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Introduction to breathable water-repellent textiles and their production methods

Type of Breathable textile materials | Methods of producing Breathable textiles

Breathability refers to the ability of a fabric to absorb moisture and release it through the material itself, allowing it to ‘breathe’. Breathable Fabrics transmit body moisture away from the body, thus maximizing comfort and dryness during outdoor activities.

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Fabric Production process and coating techniques

Fabric requirements need tendency of to resist wetting is a function of the chemical nature of the solid surface, the roughness of the surface, the porosity of the surface, and the presence of other molecules on the surface. Woven fabrics for water repellent/ water resistant/breathable textiles feature permeable pore channels between yarn interlocking points (mesopores), which create an increased risk of penetration by contaminated fluids and particles. These pore channels can be reduced in size by finer count and high-density weaving.

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This, however, results in deteriorated drapability and performance characteristics. The barrier properties of the woven fabric are determined by the construction-dependent pore morphology (mesopores and micropores), and the surface character of the textile structures.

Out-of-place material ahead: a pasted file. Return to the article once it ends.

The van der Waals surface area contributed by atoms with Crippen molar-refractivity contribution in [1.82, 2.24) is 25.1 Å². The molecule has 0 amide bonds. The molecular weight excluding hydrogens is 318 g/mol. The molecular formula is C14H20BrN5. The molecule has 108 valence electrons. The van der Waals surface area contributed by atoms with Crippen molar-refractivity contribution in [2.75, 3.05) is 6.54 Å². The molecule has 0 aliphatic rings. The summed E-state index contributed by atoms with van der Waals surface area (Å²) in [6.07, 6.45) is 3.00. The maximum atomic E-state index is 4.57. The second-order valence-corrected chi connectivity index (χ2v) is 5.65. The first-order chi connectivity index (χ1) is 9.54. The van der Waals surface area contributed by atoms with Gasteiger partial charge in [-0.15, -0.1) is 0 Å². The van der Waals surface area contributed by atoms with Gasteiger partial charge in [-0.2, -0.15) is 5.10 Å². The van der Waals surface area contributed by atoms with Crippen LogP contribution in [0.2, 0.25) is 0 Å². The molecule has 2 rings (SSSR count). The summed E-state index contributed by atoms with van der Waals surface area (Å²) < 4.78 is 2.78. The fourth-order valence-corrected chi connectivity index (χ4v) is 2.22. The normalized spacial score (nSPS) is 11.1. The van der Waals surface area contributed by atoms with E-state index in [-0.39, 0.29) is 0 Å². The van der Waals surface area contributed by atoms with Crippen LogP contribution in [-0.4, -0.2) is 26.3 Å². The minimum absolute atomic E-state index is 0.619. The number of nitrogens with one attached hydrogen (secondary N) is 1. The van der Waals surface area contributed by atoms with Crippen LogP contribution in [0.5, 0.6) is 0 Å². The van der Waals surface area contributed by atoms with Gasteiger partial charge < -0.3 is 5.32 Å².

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When used for protective garments, it is equally important to guarantee high wearing comfort. Fulfilling these conflicting requirements (barrier effect and comfort) in a single textile structure is an immense challenge. To impede the penetration or pervasion of fluids, barrier textiles are finished with fluorocarbon (FC) resin.

The hydrophilizing by means of FC also reduces the adsorption of water on the fibers. Such woven fabrics only have an effective barrier function against fluids at small amounts of fluid, low pressures, and short exposure times. In the simplest case (sieve effect), the maximum pore sizes present in the woven fabric determines particle retention. In the case of smaller particles and larger pores, further barrier mechanisms are known, such as retention by bridging and by adhesive forces (van der Waals forces), or by electrostatic forces.

In microfilament woven fabrics, deep-bed filtration also plays an important role. Particles penetrating into the woven fabric interact with the filament surfaces and can be deposited between the woven fabric filaments. In order to fully exploit the advantages of woven fabrics as barrier textiles (good drapability, high wearing comfort), mesopores present primarily at the crossing points of warp and weft yarns in the woven fabric are to be reduced in size by a targeted finishing with fine microparticles so that the woven fabric meets the stated requirements.

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3 Comments
  1. Buford Esteen says

    Thanks For sharing

  2. Leoma Reinfeld says

    Thanks For Sharing

  3. Arjun Murali says

    Thank you for the detailed explanation Mr. Ashok Haboo. It has been very helpful for a new merchandiser like me. I have recently started a textile startup called swagswami.comSwag Swami and we are in the process of developing new breathable activewear for the Indian Market. This article has helped me a lot!

    Thank you once again Sir!

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